Belarus Forced Diversion of Ryanair Flight 4978 – Are We Still Outraged? republish of Post 2/17/2022 NOW???

Belarus and Ryanair
Share this article: FacebooktwitterlinkedinFacebooktwitterlinkedin

World horrified when Belarus had its ATC give false information to Ryanair flight

The government used this unfounded grounding to seize a dissident

the Illegal Diversion May 23, 2021, ICAO started process immediately, no answer yet

By Irene Howie

The headlines have moved on, yet the passenger targeted and waylaid by the Government of Belarus’ forced diversion of  a Ryanair jet  remains in a Belarus jail, physical condition unknown, now eight months and counting, with no conclusions by the International Civil Aviation Organization as to responsibility and violations of international law.  ICAO’s lack of urgency is playing into the hands of national leaders inured to consequences for their actions that threaten global order.

To remind. 

Ryan Air panel

 

 

On May 23, 2021, a Ryanair Boeing 737 with 171 passengers, including Roman Protasevich, a prominent Belarus dissident and journalist, took off from Athens, Greece for Vilnius, Lithuania. The flight route included a segment over Belarus airspace. The aircraft was just moments from leaving Belarus air space when the pilot was told by Belarus air traffic control that a bomb was on board and to divert to Minsk, the capitol of Belarus. Upon landing, Belarus authorities took Protasevich and his Roman Protasevich and his girlfriend Sofia Sapega companion into custody, preventing them from leaving when the aircraft and other passengers were released and continued on to Vilnius. There was no bomb. Protasevich and his companion remain held against their will under apparent extreme duress.

Some world leaders expressed outrage.  The ICAO Council President called an “urgent meeting of the 36 diplomatic representatives” on May 27, 2021, to consider the incident. The Council “expressed strong concern at the apparent forced diversion of Ryanair Flight FR4978, a commercial passenger aircraft flying in Belarus airspace on Sunday, 23 May 2021”, tasked the ICAO Secretary General to conduct a fact finding investigation, and “called upon all ICAO Member States and other relevant stakeholders to collaborate with this fact-finding investigation in the interests of ensuring the safety and security of civil aviation and offered the assistance and expertise of ICAO in the pursuit of this endeavour. “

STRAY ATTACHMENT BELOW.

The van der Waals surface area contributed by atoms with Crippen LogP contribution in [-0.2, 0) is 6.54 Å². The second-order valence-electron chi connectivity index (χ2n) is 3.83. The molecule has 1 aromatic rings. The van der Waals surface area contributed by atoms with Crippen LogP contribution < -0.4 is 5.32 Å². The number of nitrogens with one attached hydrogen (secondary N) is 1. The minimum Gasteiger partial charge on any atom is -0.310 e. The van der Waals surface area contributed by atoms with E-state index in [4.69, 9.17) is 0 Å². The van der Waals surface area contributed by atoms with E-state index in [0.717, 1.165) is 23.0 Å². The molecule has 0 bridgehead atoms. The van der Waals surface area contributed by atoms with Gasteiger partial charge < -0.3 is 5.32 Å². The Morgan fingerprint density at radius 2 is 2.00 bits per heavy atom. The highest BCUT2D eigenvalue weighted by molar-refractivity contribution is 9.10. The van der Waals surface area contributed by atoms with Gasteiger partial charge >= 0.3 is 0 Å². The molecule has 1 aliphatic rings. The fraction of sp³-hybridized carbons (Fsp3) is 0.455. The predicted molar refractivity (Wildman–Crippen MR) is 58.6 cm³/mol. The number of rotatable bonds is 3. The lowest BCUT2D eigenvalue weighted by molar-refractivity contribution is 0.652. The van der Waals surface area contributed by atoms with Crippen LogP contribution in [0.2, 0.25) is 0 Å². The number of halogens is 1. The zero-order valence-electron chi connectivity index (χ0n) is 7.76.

But what has happened since then?

ICAO Council session

An interim report had been scheduled to be presented to the ICAO Council by the end of June, 2021, with a final report to be submitted September 2021.  But there was no report presented to the Council in June or September and no publicly released status report.  In response to an early September 2021 media query, ICAO reportedly said  “The ICAO Council has agreed to defer its consideration of the Ryanair Flight FR4978 investigation report until its next session, in January 2022,” citing the “volume of data submitted and additional state clarifications still being required.”

On January 17, 2022, ICAO announced that the fact-finding report had been released to ICAO members.  The preliminary report, available online through a media source but not yet published by ICAO,  indicates the pilot of the aircraft was told lies by Belarus ATC, which also withheld information and failed to communicate with Ryanair despite the pilot’s requests and avoided contact efforts by Vilnius ground control – the destination airport.  The report is replete with evidence that the actions of the Belarus authorities once the aircraft had landed were inconsistent with an actual bomb threat. On January 31, 2022, the ICAO Council met to consider the report and “formally consider any further actions to be taken by ICAO as a result of the report’s findings.”